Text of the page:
Port of Long Beach Celebrates Opening of Container Terminal at Middle Harbor
Construction of the container terminal was broken into three phases and took almost ten years to complete.
LONG BEACH— Construction of the Long Beach Container Terminal at Middle Harbor was completed in June of this year and the port celebrated with a cocktail party right on the pier on Aug. 20.
The party was attended by port employees, commissioners, and other government representatives to celebrate the decade-long project for a greener port.
The $1.493 billion project was a three-phase project that began construction in May 2011, with the first phase, completed in April 2016 that created 151 acres that allowed the terminal operator to begin operation, the next two phases filled in the final 149 acres for a total of 300, and added a completed container yard, on-dock rail yard, terminal administration building, and a 4,200-foot wharf.
Long Beach Harbor is considered America’s sixth busiest port and the new terminal has an annual capacity of 3.3 million containers, the new terminal is also equipped with nearly all-electric and zero-emission equipment making it one of the greenest seaport operations in the world.
“As Federal Port Commissioner, I get to go to all the ports in the United States but I also get to go to all the ports overseas where we have bilateral agreements,” said Louis. E Sola, commissioner of the Federal Maritime Commission. “So, after seeing Singapore seeing Hong Kong seeing Busan in Korea and asking well why can’t they do that here? Well, today they did that here. And I am very proud of the nation and I am proud of what Long Beach has done, this one they said in a lot of different ways but this port moves as many containers as the entire state of Texas so I hope that kind of puts that into perspective. But it is a very happy day for me.”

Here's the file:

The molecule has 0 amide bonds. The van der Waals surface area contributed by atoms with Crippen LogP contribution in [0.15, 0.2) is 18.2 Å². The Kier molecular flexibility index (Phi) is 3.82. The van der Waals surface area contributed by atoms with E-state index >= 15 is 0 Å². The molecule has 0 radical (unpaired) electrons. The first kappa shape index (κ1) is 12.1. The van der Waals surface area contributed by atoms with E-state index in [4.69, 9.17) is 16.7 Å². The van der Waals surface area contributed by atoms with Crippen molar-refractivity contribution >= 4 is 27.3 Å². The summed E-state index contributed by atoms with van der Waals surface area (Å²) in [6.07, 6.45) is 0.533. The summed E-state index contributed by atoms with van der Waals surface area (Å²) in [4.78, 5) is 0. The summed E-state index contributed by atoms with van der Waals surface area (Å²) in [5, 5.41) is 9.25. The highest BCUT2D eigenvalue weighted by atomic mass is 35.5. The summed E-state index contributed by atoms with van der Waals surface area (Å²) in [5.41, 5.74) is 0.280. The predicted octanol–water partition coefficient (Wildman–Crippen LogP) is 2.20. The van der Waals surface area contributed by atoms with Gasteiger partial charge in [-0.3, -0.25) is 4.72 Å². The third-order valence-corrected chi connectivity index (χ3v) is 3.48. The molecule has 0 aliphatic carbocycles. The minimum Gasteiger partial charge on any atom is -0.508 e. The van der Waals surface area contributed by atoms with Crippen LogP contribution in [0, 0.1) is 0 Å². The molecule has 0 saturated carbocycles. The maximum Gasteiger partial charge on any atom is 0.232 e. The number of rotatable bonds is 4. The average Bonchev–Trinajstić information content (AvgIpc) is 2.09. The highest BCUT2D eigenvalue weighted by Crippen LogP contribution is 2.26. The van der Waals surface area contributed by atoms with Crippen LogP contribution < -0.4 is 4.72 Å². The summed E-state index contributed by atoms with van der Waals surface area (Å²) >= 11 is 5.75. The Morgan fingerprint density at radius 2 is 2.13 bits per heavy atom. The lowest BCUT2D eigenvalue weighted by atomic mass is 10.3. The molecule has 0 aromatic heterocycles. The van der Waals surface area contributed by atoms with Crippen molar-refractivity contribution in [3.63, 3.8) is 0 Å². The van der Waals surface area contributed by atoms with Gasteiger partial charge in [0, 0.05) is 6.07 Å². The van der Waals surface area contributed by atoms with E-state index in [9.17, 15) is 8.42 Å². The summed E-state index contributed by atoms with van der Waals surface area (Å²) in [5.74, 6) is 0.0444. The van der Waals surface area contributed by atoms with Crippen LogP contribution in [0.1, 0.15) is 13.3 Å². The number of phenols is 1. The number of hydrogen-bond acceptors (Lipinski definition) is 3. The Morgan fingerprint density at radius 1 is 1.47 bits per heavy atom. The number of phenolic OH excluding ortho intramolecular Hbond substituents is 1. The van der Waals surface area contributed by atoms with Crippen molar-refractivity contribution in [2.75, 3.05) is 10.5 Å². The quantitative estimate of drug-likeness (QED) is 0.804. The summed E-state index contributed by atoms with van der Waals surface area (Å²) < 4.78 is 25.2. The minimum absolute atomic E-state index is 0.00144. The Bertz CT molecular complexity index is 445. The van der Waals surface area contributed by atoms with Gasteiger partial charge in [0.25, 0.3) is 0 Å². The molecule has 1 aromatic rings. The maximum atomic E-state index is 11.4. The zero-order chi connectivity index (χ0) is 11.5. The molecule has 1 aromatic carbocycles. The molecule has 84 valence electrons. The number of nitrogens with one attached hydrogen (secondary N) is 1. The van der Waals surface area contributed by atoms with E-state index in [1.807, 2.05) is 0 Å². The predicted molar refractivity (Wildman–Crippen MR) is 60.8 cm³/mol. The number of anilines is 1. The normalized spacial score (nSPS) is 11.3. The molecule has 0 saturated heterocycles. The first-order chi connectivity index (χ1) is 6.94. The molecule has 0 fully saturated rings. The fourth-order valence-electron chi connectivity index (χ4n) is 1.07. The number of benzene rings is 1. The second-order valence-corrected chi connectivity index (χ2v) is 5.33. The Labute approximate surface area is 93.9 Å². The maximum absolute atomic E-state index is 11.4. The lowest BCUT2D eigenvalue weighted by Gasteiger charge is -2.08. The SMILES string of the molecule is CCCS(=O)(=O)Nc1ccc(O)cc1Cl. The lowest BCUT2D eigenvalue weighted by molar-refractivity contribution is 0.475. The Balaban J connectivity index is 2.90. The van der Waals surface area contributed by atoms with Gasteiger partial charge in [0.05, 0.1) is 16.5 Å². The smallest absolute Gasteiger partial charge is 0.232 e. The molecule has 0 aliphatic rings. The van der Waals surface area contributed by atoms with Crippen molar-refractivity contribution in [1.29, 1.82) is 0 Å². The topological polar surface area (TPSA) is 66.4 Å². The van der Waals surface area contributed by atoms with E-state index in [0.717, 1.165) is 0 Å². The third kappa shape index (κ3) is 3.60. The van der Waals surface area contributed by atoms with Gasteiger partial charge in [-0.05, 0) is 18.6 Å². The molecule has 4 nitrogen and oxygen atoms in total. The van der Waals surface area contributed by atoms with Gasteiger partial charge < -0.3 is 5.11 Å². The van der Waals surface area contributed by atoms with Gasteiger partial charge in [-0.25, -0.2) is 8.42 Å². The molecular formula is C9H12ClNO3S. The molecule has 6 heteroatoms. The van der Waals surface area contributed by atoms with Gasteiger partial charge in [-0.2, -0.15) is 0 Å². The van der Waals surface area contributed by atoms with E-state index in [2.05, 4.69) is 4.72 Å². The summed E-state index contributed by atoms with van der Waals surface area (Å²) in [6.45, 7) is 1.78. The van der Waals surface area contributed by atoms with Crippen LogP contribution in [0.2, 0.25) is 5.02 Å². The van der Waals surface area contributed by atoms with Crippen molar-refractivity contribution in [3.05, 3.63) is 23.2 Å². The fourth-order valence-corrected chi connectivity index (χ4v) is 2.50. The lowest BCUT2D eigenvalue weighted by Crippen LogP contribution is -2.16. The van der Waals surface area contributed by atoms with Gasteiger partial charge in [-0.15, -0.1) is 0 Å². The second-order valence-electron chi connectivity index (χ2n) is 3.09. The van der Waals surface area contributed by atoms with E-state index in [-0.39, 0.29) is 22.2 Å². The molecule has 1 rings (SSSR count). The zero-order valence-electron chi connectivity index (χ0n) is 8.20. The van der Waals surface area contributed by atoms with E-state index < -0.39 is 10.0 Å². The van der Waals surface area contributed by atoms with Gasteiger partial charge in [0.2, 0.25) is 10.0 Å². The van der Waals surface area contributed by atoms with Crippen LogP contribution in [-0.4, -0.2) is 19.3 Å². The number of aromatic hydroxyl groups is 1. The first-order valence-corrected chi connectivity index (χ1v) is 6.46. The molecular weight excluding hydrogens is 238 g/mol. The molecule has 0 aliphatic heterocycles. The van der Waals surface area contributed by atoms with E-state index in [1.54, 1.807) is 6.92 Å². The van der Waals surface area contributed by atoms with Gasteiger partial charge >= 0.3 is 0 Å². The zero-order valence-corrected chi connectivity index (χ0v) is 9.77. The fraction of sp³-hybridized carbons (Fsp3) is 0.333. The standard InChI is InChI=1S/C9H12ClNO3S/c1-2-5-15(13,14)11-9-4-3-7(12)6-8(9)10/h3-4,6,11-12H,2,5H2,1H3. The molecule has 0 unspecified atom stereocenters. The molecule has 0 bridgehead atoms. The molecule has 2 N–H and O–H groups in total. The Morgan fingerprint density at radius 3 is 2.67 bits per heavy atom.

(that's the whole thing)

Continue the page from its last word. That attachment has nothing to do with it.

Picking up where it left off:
The new equipment includes an on-dock rail yard that is designed to handle 1.1 million containers annually and was built to minimize truck traffic on the local roads and freeways. The new operations are part of the Port’s Green Port Policy and the San Pedro Bay Ports Clean Air Action Plan.
The new facility also boasts zero-emission yard equipment including guided vehicles and rail-mounted stacking crates, there is also an electrical substation and shore power that allows vessels to switch off diesel engines.
The additional cargo from the expansion has generated 14,000 permanent jobs in Southern California and the unionized labor at the terminal will operate the ship-to-shore cranes, staff the control center, and maintain technology.
“I think just as the director stated it means jobs it’s going to mean a clean environment it’s going to mean good movement not only for this area but for the state and for the nation,” said Senator Steven Bradford from the 35th District. “That’s why we’re are the fifth leading economy in the world because of facilities like the Long Beach Container. It is just amazing I have been out here multiple times in its infancy and now to see the Long Container Terminal completed it’s amazing I am excited about what it means not only to the region but to the nation as well.”
The final three acres of the project will be completed in 2025 with the opening of the North Gate Expansion that will push the terminal to 303 acres.